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Were you aware of the "Tooth Fairy" project? That anti-nuke brainstorm purported to prove that nuclear power plants were spewing radioactive materials all around by finding I think it was Strontium in baby teeth of young children. It was completely bogus, since Strontium isn't one of the elements nuclear power produces, AND there is nothing being "spewed" from any nuclear power plant. So it went nowhere, fortunately.

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Joseph Magano (creator of the "Tooth Fairy" project ) and his nonprofit were front-page news in San Luis Obispo, California when he alleged that cancer clusters were in the vicinity of Diablo Canyon Power Plant. (DCPP) All he did was to "cherry pick" census tracts showing higher cancer incidence - and not age-correcting the raw mortality data. He was soundly debunked by the San Luis Obispo County Department of Public Health.:

SLO County health department report refutes study about Diablo County health risks

http://www.sanluisobispo.com/2014/04/14/3021084/slo-county-health-department-report.html

By David Sneed

dsneed@thetribunenews.com April 14, 2014

2014-04-14 18:45:18Z

JOE JOHNSTON ­ jjohnston@thetribunenews.com Buy Photo

The county Public Health Department has released a report that refutes a recent study that found that people living near Diablo Canyon nuclear power plant have higher disease rates.

Dr. Penny Borenstein, county health officer, said the report issued by the World Business Academy of Santa Barbara used “flawed methodology and selective exclusion of populations on interest” to reach its conclusion that living near Diablo Canyon increases the likelihood of low birth weight babies, childhood leukemia and adult cancers.

The World Business Academy is a Santa Barbara-based nonprofit think tank whose mission is “to inspire business to assume responsibility for the whole of society.”

“As health officer for San Luis Obispo County, I take the health of our residents very seriously, and when a claim was made that excess cancer and infant mortality was occurring in our county, I made an immediate priority to investigate further,” Borenstein said.

Diablo Canyon owner PG&E said the author of the World Business Academy report, New Jersey-based epidemiologist Joseph Mangano, has a history of doing flawed work.

“Given Mr. Mangano’s history of discredited reports due to poor science, and that this newer report draws on the previously discredited work, PG&E is not giving this report any consideration,” said Blair Jones, PG&E spokesman.

Specifically, the county’s 14-page report said ZIP codes were included and excluded selectively to reach the alleged effects on birth weights claimed in the World Business Academy report.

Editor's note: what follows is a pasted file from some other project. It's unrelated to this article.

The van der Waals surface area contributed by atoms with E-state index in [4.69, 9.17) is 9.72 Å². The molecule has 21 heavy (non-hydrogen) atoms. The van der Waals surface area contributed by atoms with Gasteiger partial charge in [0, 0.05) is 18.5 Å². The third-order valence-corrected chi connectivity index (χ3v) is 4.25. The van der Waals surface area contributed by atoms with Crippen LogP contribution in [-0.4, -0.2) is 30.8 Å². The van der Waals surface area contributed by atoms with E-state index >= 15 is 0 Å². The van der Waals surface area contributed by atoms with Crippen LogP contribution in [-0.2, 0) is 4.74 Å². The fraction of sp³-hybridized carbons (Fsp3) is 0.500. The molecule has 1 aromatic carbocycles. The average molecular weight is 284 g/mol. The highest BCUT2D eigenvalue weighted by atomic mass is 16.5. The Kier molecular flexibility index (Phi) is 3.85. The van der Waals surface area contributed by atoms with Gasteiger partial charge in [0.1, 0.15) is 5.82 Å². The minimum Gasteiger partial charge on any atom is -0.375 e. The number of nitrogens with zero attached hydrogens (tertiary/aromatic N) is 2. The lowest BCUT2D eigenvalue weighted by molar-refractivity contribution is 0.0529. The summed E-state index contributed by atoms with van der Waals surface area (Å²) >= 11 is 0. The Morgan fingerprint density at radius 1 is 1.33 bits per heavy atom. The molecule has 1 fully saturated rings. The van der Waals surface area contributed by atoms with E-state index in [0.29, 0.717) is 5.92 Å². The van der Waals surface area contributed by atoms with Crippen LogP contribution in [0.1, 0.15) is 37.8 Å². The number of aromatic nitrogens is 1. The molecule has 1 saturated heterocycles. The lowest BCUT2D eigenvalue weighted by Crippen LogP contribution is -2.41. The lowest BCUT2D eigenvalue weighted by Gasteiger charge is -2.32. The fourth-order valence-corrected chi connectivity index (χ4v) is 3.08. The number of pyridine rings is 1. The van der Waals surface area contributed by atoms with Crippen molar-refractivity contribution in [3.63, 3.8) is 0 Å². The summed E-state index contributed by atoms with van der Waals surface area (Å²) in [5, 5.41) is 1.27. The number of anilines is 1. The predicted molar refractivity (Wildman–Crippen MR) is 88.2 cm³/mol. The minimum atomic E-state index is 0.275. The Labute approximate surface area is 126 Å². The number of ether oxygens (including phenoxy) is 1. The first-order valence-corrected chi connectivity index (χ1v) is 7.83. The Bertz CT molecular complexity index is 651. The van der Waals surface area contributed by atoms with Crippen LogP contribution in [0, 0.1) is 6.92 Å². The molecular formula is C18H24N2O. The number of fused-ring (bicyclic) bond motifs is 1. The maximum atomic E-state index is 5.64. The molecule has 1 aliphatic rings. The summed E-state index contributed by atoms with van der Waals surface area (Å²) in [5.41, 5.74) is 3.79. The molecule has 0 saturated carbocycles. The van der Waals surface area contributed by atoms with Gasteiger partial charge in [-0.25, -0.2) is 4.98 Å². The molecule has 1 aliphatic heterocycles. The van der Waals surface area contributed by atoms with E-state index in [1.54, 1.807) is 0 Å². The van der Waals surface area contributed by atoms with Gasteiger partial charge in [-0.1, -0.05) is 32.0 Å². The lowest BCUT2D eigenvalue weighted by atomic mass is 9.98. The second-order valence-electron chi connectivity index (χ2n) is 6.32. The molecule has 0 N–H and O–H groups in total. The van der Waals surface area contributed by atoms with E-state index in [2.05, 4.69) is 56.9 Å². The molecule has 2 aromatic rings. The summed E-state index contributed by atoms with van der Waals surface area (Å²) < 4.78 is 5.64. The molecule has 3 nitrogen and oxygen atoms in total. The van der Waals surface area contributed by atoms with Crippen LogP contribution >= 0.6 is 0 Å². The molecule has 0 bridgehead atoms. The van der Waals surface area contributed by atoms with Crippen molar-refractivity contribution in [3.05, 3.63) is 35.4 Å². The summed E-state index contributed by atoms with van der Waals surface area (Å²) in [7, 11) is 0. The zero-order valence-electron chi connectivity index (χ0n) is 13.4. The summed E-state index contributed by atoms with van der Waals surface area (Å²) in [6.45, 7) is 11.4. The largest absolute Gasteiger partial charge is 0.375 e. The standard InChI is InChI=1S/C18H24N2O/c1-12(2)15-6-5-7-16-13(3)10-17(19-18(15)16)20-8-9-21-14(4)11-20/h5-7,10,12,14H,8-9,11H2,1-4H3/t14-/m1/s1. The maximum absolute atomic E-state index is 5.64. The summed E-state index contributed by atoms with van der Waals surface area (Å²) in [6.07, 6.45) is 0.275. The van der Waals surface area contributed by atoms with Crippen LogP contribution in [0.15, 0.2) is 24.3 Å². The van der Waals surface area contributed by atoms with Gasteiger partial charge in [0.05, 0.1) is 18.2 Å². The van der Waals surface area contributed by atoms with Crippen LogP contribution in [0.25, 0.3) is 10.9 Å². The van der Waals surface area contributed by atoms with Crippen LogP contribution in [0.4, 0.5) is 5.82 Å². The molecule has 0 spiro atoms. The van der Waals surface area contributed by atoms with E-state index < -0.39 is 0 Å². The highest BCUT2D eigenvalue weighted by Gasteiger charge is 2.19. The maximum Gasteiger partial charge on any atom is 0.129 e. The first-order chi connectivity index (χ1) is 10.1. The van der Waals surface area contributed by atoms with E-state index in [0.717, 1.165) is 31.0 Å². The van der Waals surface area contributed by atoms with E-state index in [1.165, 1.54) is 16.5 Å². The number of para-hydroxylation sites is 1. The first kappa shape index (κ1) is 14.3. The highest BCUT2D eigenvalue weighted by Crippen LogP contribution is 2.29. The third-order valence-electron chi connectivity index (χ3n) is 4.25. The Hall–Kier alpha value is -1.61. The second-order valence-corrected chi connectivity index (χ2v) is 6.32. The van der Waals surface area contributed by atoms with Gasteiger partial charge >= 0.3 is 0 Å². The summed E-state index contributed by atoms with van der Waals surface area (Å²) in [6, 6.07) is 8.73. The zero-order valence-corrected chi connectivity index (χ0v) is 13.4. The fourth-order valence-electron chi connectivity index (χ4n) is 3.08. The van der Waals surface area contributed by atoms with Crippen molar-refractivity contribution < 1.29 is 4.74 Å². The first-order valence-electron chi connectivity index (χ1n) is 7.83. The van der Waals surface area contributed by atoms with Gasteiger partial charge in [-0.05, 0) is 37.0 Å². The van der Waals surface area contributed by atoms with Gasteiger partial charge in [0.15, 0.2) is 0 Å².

For example, the World Business Academy report excluded the Santa Maria ZIP code 93454. If that ZIP code is included in the analysis, the low birth-weight ratio shows a slight decrease.

The county also concluded that the use of crude rates in analyzing cancer cases in the county distorted the true change in rates over time. Crude rates are total numbers that do not take into consideration factors such as age and ethnicity or disease rates within subgroups of a population.

The State Cancer Registry examined the report and found that the use of crude rates in analyzing cancer cases in the county distorted the true change in rates over time.

Age-adjusted cancer rates in the area have remained unchanged or declined, Borenstein said.

The full county Public Health Department report can be found at www.slopublichealth.org.

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why did they not go after the naturally occurring radioactive Potassium - they could easily lie about where it came from - thank god for incompetents

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Anti-nuclear activists are not just wrong; they're evil. And their primary victims are the poor.

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For other than real charities, why does tax-exempt status exist at all? Tax exemption amounts to the government paying organizations to influence government policy.

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It gets much much worse when actual government grants go to NGOs in a sort of tail swallowing act.

EPA does this all the time. They seem to be fully captured by the "green" NGOs to the point tht EPA is now helping to finance them.

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These are Mercenary Environmental Non-Governmental Organizations, ENGOs. And they make their income by doing the dirty work for $billionaires and even entire Nations (i.e. Russia, Saudi Arabia, Qatar, UAE) by using Environmental Regulations and Fear Porn to kneecap their funders competition. Not just Nuclear.